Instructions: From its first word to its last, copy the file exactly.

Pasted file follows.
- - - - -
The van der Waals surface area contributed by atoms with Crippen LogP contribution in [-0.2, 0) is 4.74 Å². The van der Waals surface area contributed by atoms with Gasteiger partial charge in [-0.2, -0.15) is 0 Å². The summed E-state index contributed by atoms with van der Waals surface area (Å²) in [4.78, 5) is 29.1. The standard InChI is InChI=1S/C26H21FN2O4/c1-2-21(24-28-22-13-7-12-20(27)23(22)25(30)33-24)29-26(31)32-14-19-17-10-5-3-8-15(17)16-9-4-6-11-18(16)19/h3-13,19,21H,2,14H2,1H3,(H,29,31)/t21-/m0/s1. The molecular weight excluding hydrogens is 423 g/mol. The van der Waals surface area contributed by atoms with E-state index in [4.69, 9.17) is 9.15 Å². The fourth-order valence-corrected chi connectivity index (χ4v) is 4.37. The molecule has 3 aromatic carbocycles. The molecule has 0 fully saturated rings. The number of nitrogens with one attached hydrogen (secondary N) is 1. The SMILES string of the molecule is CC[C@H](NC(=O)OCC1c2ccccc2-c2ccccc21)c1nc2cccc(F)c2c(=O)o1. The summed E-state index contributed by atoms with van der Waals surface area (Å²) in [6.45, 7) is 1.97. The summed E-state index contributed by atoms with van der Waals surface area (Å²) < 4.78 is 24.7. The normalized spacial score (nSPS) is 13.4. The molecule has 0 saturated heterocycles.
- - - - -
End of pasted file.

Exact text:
The van der Waals surface area contributed by atoms with Crippen LogP contribution in [-0.2, 0) is 4.74 Å². The van der Waals surface area contributed by atoms with Gasteiger partial charge in [-0.2, -0.15) is 0 Å². The summed E-state index contributed by atoms with van der Waals surface area (Å²) in [4.78, 5) is 29.1. The standard InChI is InChI=1S/C26H21FN2O4/c1-2-21(24-28-22-13-7-12-20(27)23(22)25(30)33-24)29-26(31)32-14-19-17-10-5-3-8-15(17)16-9-4-6-11-18(16)19/h3-13,19,21H,2,14H2,1H3,(H,29,31)/t21-/m0/s1. The molecular weight excluding hydrogens is 423 g/mol. The van der Waals surface area contributed by atoms with E-state index in [4.69, 9.17) is 9.15 Å². The fourth-order valence-corrected chi connectivity index (χ4v) is 4.37. The molecule has 3 aromatic carbocycles. The molecule has 0 fully saturated rings. The number of nitrogens with one attached hydrogen (secondary N) is 1. The SMILES string of the molecule is CC[C@H](NC(=O)OCC1c2ccccc2-c2ccccc21)c1nc2cccc(F)c2c(=O)o1. The summed E-state index contributed by atoms with van der Waals surface area (Å²) in [6.45, 7) is 1.97. The summed E-state index contributed by atoms with van der Waals surface area (Å²) < 4.78 is 24.7. The normalized spacial score (nSPS) is 13.4. The molecule has 0 saturated heterocycles.